Post Written by William H. Thiesen, Ph.D., United States Coast Guard Atlantic Area Historian
“The rescue of the crew of the water-logged schooner Cape Horn on September 16, 1919, by the crew of Coast Guard Station No. 222 (coast of Texas) affords an instance of wreck service in which superb surfmanship, added to dogged grit, overcame well-nigh insuperable difficulties and brought success to hazardous effort.” – Treasury Department Annual Report, 1920
Hispanic American personnel have served in search and rescue operations since the nineteenth century. For example, in 1899, James Lopez of the Provincetown (Massachusetts) Life-Saving Station became the first Hispanic American service member to receive the Silver Lifesaving Medal. But the greatest number of Hispanic American personnel served not in stations along the East Coast, but in Florida and along the Gulf Coast.
In Texas, the Brazos Life-Saving Station, now known as the South Padre Island Station, employed several distinguished Hispanic lifesavers. Over the years, the Brazos crew endured numerous storms and hurricanes, including the deadly Galveston Hurricane of 1900; however, none of them proved as memorable as the killer storm of 1919.
Early in September 1919 Hispanic American personnel BM1 Pablo Valent and surfmen Mariano Holland and Indalecio Lopez were serving out of the Brazos Station when, unbeknownst to them, a tropical disturbance in the Lesser Antilles had spawned a hurricane, which grew rapidly into a category four storm. The hurricane grazed the Florida Keys and headed into the Gulf of Mexico. This “Florida Keys Hurricane” had in its path numerous unsuspecting vessels, several of which would be lost with all hands.
One of these vessels, the 77 ton schooner Cape Horn, had been fishing far out in the Gulf. The storm descended on the schooner and its crew of eight on the night of September 13, capsizing the vessel and flooding the hold. The crew managed to cut away the sails and rigging allowing the mastless vessel to right itself and, for the next two days and nights, the men clung to the flooded hulk as the strong hurricane pushed it to toward the Texas coast.
On the morning of September 16th, the Brazos Station lookout spotted the Cape Horn lying low in the water with stumps for masts. It was obvious that the schooner was about to sink and immediate action was necessary. Along with keeper Wallace Reed, Valent, Lopez, Holland and the rest of the boat crew launched the surfboat in some of the worst sea conditions ever experienced in the area. Several times the surfboat jumped clear of the water only to come crashing down into the troughs below.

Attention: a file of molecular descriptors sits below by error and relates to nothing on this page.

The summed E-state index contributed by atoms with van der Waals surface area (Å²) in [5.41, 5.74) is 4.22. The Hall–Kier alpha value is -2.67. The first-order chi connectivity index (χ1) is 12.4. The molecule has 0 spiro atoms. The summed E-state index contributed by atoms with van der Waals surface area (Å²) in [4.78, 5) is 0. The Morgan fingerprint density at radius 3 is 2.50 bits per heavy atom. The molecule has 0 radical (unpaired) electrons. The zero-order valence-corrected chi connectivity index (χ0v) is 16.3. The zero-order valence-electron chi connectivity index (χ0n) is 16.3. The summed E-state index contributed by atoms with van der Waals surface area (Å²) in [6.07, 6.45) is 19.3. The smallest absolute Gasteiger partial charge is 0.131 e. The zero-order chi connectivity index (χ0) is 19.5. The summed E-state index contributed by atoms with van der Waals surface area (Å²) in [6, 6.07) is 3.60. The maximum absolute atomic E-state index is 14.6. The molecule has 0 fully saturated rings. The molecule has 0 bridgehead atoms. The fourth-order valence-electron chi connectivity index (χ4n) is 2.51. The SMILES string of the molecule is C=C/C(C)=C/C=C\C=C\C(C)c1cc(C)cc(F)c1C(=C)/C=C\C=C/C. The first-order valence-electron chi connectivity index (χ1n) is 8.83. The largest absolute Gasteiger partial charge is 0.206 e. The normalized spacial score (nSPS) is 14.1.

After battling the elements for two hours, Valent, Lopez, Holland and the rest of the crew managed to reach the foundering schooner. Cape Horn’s dispirited crew clung to the hulk even with heavy seas surging over her decks. To avoid wrecking the surfboat against the submerged vessel, the Brazos crew rowed their boat towards the ship in the lull between each breaker, snatching off the schooner’s survivors one at a time. The eight survivors crowded in with the seven Brazos Station crewmembers for the ride back to shore.
Unfortunately, the trip to shore appeared more perilous than the struggle to reach the ship as heavy seas formed into huge waves cascading toward the beach. There was no turning back, because the Cape Horn had slipped below the waves shortly after the survivors were taken off. As the surfboat neared the shore, Keeper Reed found the surf pummeling the beach furiously and had to choose a landing point two miles from the original embarkation point. Though men like Valent, Lopez and Holland were skilled surfmen, the boat shipped seas constantly as waves boarded the vessel from the stern.
With his crew soaked and exhausted, Keeper Reed deployed the surfboat’s drogue, a service-issued canvas bucket device designed to work like a sea anchor to help stabilize the boat. But, disaster struck within 100 yards of land when heavy seas burst the drogue. Valent, Lopez, Holland, Keeper Reed and the rest of the crew struggled to hold the boat steady using their oars, and with the aid of the boat’s engine they powered the boat onto a towering wave headed for shore. Riding on the crest of the roller, the surfboat accelerated toward the beach and, without any final effort by the crew, safely landed with all fifteen occupants.
The Cape Horn rescue proved a success. For their death defying feat, the Brazos men, including Valent, Lopez, Holland and the rest of the crew received the Silver Life-Saving Medal. The men also received the Grand Cross Medal from the American Cross of Honor Society for their act of “unusual heroism.”
BM1 Pablo Valent went on to have a successful career in the Coast Guard, taking command of the Brazos Station (a.k.a. Port Isabel Coast Guard Station) in 1935, becoming the first Hispanic American in the service to do so. Valent retired in 1940, after twenty-eight years of service in the U.S. Coast Guard.
The Florida Keys Hurricane of September 1919 was one of the worst in Texas history. It heavily damaged the Brazos Station and leveled the Coast Guard Station at nearby Aransas. But, thanks to the valiant efforts by the Coast Guard rescuers, eight mariners lived to sail another day.